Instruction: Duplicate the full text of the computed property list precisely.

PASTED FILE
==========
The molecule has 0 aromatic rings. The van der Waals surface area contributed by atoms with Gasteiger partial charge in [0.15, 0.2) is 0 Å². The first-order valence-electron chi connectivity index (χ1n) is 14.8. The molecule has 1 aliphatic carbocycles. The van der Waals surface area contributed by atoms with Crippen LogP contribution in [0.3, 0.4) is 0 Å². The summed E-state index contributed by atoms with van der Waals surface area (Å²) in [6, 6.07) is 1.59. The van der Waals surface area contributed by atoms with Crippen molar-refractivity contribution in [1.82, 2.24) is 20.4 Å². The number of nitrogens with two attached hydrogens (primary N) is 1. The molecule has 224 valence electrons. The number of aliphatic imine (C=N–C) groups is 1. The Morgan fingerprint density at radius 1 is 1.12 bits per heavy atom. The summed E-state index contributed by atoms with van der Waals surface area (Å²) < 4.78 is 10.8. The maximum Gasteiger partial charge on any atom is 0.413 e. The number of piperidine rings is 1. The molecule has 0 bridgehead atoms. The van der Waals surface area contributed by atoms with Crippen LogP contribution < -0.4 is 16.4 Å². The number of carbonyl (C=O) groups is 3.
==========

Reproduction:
The molecule has 0 aromatic rings. The van der Waals surface area contributed by atoms with Gasteiger partial charge in [0.15, 0.2) is 0 Å². The first-order valence-electron chi connectivity index (χ1n) is 14.8. The molecule has 1 aliphatic carbocycles. The van der Waals surface area contributed by atoms with Crippen LogP contribution in [0.3, 0.4) is 0 Å². The summed E-state index contributed by atoms with van der Waals surface area (Å²) in [6, 6.07) is 1.59. The van der Waals surface area contributed by atoms with Crippen molar-refractivity contribution in [1.82, 2.24) is 20.4 Å². The number of nitrogens with two attached hydrogens (primary N) is 1. The molecule has 224 valence electrons. The number of aliphatic imine (C=N–C) groups is 1. The Morgan fingerprint density at radius 1 is 1.12 bits per heavy atom. The summed E-state index contributed by atoms with van der Waals surface area (Å²) < 4.78 is 10.8. The maximum Gasteiger partial charge on any atom is 0.413 e. The number of piperidine rings is 1. The molecule has 0 bridgehead atoms. The van der Waals surface area contributed by atoms with Crippen LogP contribution < -0.4 is 16.4 Å². The number of carbonyl (C=O) groups is 3.